Monday, May 18, 2015

Compass and Storm

A week-or-so ago (and I write this with full permission), I found myself angrier at my wife than I have been in years. It was in the top three of all the times I have ever been angry in my life, for sure.

I'm not going to tell the details, because that is not what this is about. This is not about what happened outside of me, but what happened inside. It's not about whether I was right or wrong, but about the weather inside of me (and in all of us) when the storm of emotion becomes a hurricane. 

Let it suffice to say, the thing happened and we exchanged words and I was livid. We sat, for a very long time, in silence. We were on a long trip, sitting next to each other. Neither of us was driving. 

Cliche or not, my teeth were grinding and I believe my nostrils were actually flaring. I felt Karen next to me, but was so angry I didn't even want to brush an elbow against her. It's not as if thinking stopped and emotion kicked in, but thinking happened in firework trajectories, all bursts and blasts and lightning flashes -- every line of reasoning electrified with currents of emotional persecution. I would glance over at her face, completely aware of how much I loved it, but love had become temporarily irrelevant. Not gone, by any stretch: just irrelevant.

Minutes passed and then twenty minutes and then an hour and the feeling remained, gripping like the soul's version of a kidney stone. Then I heard my own recurring theme, somewhere behind the wind and hail and the gut-squeezing anger: think. Everything can be handled with logic. Get out of yourself for a minute -- what is she thinking? What will fix this?

You might think she's wrong, but she probably thinks you are "giving her the silent treatment." Are you? No -- it's deeper than that. "The silent treatment" is not a valid way to solve a problem; you're too smart for that nonsense. You're not talking because you can't. Speaking is impossible right now. This is not a conscious choice. But if you think she is wrong, you have made that clear. What's on the inside is invisible to her. Now you are just torturing her -- being quiet. Giving her the worst thing in a relationship: nothing. You have to find a logical compass out of this storm because however angry you are, she does not deserve this. She knows you well, but she doesn't know how deep the strings she plucked are; she's innocent to that...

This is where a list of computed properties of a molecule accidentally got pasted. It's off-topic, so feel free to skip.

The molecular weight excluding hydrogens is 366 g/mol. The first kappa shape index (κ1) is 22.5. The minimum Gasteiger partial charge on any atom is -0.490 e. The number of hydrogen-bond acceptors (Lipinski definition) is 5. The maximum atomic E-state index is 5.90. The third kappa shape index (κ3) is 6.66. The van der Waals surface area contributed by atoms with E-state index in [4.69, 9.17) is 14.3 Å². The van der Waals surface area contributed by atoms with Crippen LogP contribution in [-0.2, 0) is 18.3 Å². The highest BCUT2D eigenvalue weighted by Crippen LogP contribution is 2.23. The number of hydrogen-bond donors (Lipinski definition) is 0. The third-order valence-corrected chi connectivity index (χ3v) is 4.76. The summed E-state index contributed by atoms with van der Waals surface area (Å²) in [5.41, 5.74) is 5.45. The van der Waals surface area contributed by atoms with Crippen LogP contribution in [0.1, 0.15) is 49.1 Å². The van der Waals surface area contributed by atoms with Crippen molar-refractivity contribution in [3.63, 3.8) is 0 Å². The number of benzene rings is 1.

But there was no sign of a compass anywhere in the wind and deluge. I was aware of the struggle; of the difficulty in finding my way out of this. I could not open my mouth without being cruel. I knew it. 

We stopped to rest; we ordered food almost in silence; we sat and ate at an outdoor table, in thick heat, in silence. Then, she asked if we were going to spend the rest of the trip without talking. Now I spoke; now I said, more calmly, what I wanted to say. But it was like chewing on sand. It wasn't a moment of mending; it wasn't an "A-ha: all you have to do is talk about it and all is better." It was very difficult...

...but it was possible, in a way it had not been an hour before. It was, at least, within my capability. It was no longer dangerous to speak, even if speaking felt very much like growling.  

Nothing's simple. There's no "answer" in a situation like that. There's no clever sunset-picture meme or magic spell or self-help concept to get us through such anger. There's just control and a basic will to think one's self through and not make things worse than they need to be. 

She'd said she was sorry. Twice. The first time, it really hadn't mattered to me at all. The second time, I wanted to say it was okay (and I think I might even have grumbled that it was) but it was not -- not in the storm going on in my chest. Nothing was okay, then. She could have shared the most joyous news, ever, and it would have meant nothing. My heart, for a short while, was Teflon. 

Back on the road, the sun went deep and low. Our hands -- at some point -- found each other and it was done. Maybe that was the only real compass to find. But by that time, the storm was over. 


  1. It's odd how that happens, when you can both loathe and despise each other with such intensity for a brief period. At the time it feels more real than the 99% of the time when you're not at loggerheads, as if you have been afforded a momentary glimpse of an unpalatable truth. I've never understood it.

    All I've learned is that the storm always passes and that it's usually about something else, rather than each other.

    As the song says, "You always hurt the one you love...So If I broke your heart last night, it's because I love you most of all."

    1. Steerforth -- It is a kind of alternate reality, for sure. When it was happening, it was as if Jekyll and Hyde were not so much wrestling as slipping past each other like magnetic opposites. But they were both there -- no question. A "stange case," indeed.